Monitoring and meeting regulations is an ongoing challenge for every business, regardless of the products they make or the services they provide. Manufacturers of commercial electronic products, for example, must comply with strict electromagnetic compatibility (EMC) regulations. To achieve compliance, the manufacturers use electromagnetic interference (EMI) and electrostatic discharge (ESD) scanners early in the development cycle to verify that each product’s radiated emissions are within allowable levels.
San Jose, CA-based Amber Precision Instruments Inc. (API) has been making these types of scanners and integrating them into small-scale EMC test stations since September 2006. Well-known users of these stations include Samsung Electronics Co., LG Electronics and Intel Corp.
API’s initial station featured a vertical X-Y gantry with stepper motors, worm gears and custom-made parts. Because of the gantry’s complexity, system setup and programming took as long as one week. The system also presented inherent wiring and final-assembly challenges, was noisy and slow during operation, and lacked the ability to improve end-users’ takt time and device under test (DUT) sampling resolution.
Within a few years, API engineers replaced the gantry with a six-axis RV-3SD robot made by Mitsubishi Electric Automation Inc. The engineers made the change because the robot offers quicker station installation and programming, and its multi-axis control improves positioning accuracy and repeatability.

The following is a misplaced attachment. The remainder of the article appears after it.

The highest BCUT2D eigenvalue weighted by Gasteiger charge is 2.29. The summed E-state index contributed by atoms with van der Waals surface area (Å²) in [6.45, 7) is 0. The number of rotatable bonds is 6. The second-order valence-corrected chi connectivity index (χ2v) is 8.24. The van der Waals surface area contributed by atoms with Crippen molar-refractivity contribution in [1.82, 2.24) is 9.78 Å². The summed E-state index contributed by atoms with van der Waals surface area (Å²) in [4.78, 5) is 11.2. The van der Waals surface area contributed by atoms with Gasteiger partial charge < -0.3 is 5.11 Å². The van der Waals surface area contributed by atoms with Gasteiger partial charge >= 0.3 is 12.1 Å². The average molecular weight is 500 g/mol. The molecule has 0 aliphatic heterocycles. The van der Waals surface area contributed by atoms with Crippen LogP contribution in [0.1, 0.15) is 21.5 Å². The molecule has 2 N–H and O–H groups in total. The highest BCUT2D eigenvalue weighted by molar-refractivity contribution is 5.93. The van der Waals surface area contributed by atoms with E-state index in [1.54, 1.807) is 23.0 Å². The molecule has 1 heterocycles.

API began using the RV-3SD with its fully automated SmartZap station, which tests the immunity of devices to ESD. After mounting an ESD gun on the robot, the operator presses a button to trigger five system cameras to take images of the DUT (typically a PCB, mobile phone or tablet).
The measurement software analyzes these images to define the DUT’s geometry and calculate 3D points for testing. It then sends commands to the robot, which is equipped with TCP/IP communication, to position the gun to specific locations on the DUT. The end result is a comprehensive data map with localized ESD characterization information. An integrated conductive brush removes residual charges in the DUT.
According to Giorgi Muchaidze, system integration manager at API, the RV-3SD robot has not only significantly reduced setup time (down to one day). It has enabled the company to surpass its competition in test-station performance and product quality.
The RV-3D robot has a maximum load capacity of 3.5 kilograms and can be floor or ceiling mounted. Its motor is automatically tuned for optimal control based on operating position, posture and load condition. Repeatability is ±0.02 millimeter. An enabling-device input function ensures worker safety when the robot is operated by two persons. Using the optional enhanced teaching pendant eliminates the need for a PC at the test station.
Not long after changing the SmartZap setup, the company began equipping its SmartScan EMC test station with a four-axis RH-6SDH SCARA robot from Mitsubishi. Several manual and automated versions of the system are available, all of which feature a scanner that simulates the various fields produced by an ESD event.
For more information on six-axis and SCARA robots, call 847-478-2100 or visit http://mitsubishirobotics.com/.